- 4h 30min measured battery life
- Made in DE
- 110 g
- flashing mode
- no pulse mode
- 2 brightness levels
- Included mounts: Slide-on
Busch & Muller's battery-powered headlight series is the IXON line. These lights use similar optics to their renowned dynamo-powered lights, but do not require an expensive and difficult-to-install dynamo hub.
Review: Treating others the way you'd like to be treated with superior optics
Review by Nathan Hinkle, Sept. 24, 2016, 6 a.m.
Complaints about blinding glare are increasingly common as bike lights get brighter and brighter. Getting 1000 lumens directly to the face is never fun, and yet most bike lights on the market today have circular beams which direct as much of the light towards oncoming people as they do towards the road. Not only is this a safety hazard and inconsiderate towards other road users, it's also a waste of light... if you weren't shining half your light into the trees and other people's eyes, your light wouldn't use as much power.
Enter the Busch & Müller Ixon series. B&M is a leader in dynamo lighting, and their dynamo lights are widely recognized for having expertly crafted lenses which focus the light on the road and only on the road. Their battery-powered solutions aren't as well known, and were previously all bulky and rather unsightly products. The new Ixon Core series changes that. The series was recently refreshed with the addition of the Ixon Core Flash, a sleek, modern, rechargeable headlight which is as nice to look at as it is to see with.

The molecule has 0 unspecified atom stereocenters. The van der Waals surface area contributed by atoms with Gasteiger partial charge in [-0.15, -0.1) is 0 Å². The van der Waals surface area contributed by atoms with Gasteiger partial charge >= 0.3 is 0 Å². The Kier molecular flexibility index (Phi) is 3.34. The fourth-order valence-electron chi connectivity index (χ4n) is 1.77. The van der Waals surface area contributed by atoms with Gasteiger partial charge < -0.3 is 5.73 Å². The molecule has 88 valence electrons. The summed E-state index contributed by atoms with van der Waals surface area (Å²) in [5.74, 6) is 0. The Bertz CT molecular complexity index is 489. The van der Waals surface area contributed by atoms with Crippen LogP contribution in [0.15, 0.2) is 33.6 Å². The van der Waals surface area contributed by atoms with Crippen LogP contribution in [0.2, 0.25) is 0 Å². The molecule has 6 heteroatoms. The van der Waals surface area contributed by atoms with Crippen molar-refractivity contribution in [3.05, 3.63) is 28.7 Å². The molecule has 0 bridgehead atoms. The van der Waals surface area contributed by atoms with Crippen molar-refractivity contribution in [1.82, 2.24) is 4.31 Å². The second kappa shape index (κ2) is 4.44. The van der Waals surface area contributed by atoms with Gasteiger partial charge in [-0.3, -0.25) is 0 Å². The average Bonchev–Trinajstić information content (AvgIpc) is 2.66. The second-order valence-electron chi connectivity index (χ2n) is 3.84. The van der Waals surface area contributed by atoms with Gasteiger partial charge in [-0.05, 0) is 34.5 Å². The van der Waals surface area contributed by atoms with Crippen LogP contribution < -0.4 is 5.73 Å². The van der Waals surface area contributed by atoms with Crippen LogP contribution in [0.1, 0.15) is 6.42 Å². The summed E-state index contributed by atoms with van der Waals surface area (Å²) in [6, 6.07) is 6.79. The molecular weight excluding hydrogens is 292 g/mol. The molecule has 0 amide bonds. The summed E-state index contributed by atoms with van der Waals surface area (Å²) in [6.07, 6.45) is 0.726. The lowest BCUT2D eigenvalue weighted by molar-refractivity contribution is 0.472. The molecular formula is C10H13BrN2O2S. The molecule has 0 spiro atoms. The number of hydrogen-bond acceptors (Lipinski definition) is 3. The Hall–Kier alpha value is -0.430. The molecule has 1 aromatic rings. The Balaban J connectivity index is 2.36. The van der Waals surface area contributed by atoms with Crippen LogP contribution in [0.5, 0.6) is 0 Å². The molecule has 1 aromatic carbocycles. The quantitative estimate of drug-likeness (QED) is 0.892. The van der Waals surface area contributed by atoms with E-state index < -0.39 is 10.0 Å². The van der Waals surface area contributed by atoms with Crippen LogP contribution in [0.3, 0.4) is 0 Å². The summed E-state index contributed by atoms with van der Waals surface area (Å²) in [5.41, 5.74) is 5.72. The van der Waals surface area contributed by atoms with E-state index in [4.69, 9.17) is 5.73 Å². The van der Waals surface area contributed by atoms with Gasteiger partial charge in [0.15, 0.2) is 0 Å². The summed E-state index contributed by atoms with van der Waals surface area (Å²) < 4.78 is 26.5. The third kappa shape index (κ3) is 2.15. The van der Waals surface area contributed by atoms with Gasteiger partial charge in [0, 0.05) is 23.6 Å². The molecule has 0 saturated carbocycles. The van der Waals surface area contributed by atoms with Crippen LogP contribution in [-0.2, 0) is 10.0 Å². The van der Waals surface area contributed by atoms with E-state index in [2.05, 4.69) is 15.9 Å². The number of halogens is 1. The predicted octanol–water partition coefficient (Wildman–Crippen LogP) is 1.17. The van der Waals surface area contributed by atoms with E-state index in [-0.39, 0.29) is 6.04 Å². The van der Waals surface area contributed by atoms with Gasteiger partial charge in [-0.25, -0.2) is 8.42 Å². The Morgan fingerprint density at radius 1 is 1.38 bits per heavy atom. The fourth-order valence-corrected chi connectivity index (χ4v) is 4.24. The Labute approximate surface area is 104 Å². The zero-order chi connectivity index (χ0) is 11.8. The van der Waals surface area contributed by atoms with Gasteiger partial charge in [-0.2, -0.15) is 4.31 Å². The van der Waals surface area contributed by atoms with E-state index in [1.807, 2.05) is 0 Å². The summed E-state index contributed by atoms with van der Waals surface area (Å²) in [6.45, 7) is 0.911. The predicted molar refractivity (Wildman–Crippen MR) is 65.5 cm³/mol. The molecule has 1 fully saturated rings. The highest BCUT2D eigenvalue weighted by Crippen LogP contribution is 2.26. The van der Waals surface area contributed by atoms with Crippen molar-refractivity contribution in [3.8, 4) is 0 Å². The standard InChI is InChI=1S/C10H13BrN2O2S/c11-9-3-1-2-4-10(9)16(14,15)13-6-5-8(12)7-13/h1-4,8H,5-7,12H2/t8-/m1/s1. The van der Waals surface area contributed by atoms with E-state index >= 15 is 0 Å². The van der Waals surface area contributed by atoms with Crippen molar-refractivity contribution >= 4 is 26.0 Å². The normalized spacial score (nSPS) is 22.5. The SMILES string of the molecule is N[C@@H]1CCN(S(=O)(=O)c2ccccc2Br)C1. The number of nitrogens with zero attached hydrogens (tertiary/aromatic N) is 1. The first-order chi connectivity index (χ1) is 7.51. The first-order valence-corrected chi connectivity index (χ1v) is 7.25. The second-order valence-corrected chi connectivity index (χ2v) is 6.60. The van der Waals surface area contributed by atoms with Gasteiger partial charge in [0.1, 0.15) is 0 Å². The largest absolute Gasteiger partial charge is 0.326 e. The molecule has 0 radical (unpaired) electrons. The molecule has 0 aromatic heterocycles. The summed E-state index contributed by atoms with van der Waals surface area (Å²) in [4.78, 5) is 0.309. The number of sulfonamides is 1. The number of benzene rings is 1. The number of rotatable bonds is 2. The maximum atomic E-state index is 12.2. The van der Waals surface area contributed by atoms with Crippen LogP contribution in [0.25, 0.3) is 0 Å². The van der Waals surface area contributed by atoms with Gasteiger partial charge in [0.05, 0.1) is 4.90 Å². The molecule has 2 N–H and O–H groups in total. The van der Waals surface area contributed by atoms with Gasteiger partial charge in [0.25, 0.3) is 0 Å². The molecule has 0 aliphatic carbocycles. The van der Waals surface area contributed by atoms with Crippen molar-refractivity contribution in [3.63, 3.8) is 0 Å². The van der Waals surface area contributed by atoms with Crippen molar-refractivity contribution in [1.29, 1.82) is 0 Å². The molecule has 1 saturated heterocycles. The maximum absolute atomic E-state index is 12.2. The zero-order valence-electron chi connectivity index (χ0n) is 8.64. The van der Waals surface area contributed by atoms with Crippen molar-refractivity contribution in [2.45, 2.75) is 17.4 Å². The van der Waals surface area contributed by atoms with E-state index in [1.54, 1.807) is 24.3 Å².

Before seeing it in person, it was difficult for me to gauge the size of this light from pictures. It turned out to be much sleeker and smaller than it appeared in pictures. The light measures 10 cm long. The battery compartment is about 3 x 3 cm, and the emitter optic is a bit larger, at 3.5 x 4.5 cm. The light weighs only 108 g.
Optics and beam design
The key feature of the Ixon Core is its custom optics design. The LED sits on the roof of the lens assembly, facing down. The output reflects off of a curved reflector which distributes the light evenly on the roadway. A small piece of translucent plastic shields the LED from directly shining out the front of the light, further reducing glare.